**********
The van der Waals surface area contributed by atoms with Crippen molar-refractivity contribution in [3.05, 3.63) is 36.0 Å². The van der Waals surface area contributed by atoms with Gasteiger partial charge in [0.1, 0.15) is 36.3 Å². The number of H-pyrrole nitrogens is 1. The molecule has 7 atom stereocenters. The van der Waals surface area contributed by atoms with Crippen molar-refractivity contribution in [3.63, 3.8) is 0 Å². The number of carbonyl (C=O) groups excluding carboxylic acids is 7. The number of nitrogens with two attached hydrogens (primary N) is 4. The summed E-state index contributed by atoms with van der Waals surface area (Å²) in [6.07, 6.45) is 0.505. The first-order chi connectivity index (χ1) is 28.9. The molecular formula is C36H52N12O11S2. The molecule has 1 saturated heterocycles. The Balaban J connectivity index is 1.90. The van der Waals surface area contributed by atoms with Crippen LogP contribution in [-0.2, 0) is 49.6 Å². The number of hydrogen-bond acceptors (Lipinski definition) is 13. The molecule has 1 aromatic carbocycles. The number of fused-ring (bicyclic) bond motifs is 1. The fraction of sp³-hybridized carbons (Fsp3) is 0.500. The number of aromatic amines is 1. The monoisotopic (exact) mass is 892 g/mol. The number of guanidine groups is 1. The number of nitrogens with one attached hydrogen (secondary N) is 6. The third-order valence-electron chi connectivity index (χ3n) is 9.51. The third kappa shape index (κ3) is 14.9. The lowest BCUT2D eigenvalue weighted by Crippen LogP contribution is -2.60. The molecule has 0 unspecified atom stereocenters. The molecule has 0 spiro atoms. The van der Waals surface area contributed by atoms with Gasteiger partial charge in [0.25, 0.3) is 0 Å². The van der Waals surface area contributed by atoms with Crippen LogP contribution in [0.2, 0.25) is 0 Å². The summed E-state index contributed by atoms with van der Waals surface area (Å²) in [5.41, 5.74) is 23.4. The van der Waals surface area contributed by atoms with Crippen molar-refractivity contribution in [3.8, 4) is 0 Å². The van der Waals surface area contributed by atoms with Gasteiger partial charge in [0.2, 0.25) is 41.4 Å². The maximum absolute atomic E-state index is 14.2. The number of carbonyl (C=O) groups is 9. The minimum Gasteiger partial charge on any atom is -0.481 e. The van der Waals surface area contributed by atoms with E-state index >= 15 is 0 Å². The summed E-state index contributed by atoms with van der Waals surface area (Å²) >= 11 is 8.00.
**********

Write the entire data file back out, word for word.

The van der Waals surface area contributed by atoms with Crippen molar-refractivity contribution in [3.05, 3.63) is 36.0 Å². The van der Waals surface area contributed by atoms with Gasteiger partial charge in [0.1, 0.15) is 36.3 Å². The number of H-pyrrole nitrogens is 1. The molecule has 7 atom stereocenters. The van der Waals surface area contributed by atoms with Crippen molar-refractivity contribution in [3.63, 3.8) is 0 Å². The number of carbonyl (C=O) groups excluding carboxylic acids is 7. The number of nitrogens with two attached hydrogens (primary N) is 4. The summed E-state index contributed by atoms with van der Waals surface area (Å²) in [6.07, 6.45) is 0.505. The first-order chi connectivity index (χ1) is 28.9. The molecular formula is C36H52N12O11S2. The molecule has 1 saturated heterocycles. The Balaban J connectivity index is 1.90. The van der Waals surface area contributed by atoms with Crippen LogP contribution in [-0.2, 0) is 49.6 Å². The number of hydrogen-bond acceptors (Lipinski definition) is 13. The molecule has 1 aromatic carbocycles. The number of fused-ring (bicyclic) bond motifs is 1. The fraction of sp³-hybridized carbons (Fsp3) is 0.500. The number of aromatic amines is 1. The monoisotopic (exact) mass is 892 g/mol. The number of guanidine groups is 1. The number of nitrogens with one attached hydrogen (secondary N) is 6. The third-order valence-electron chi connectivity index (χ3n) is 9.51. The third kappa shape index (κ3) is 14.9. The lowest BCUT2D eigenvalue weighted by Crippen LogP contribution is -2.60. The molecule has 0 unspecified atom stereocenters. The molecule has 0 spiro atoms. The van der Waals surface area contributed by atoms with Gasteiger partial charge in [0.25, 0.3) is 0 Å². The van der Waals surface area contributed by atoms with Crippen LogP contribution in [0.2, 0.25) is 0 Å². The summed E-state index contributed by atoms with van der Waals surface area (Å²) in [5.41, 5.74) is 23.4. The van der Waals surface area contributed by atoms with Crippen molar-refractivity contribution in [3.8, 4) is 0 Å². The van der Waals surface area contributed by atoms with Gasteiger partial charge in [0.2, 0.25) is 41.4 Å². The maximum absolute atomic E-state index is 14.2. The number of carbonyl (C=O) groups is 9. The minimum Gasteiger partial charge on any atom is -0.481 e. The van der Waals surface area contributed by atoms with E-state index >= 15 is 0 Å². The summed E-state index contributed by atoms with van der Waals surface area (Å²) >= 11 is 8.00.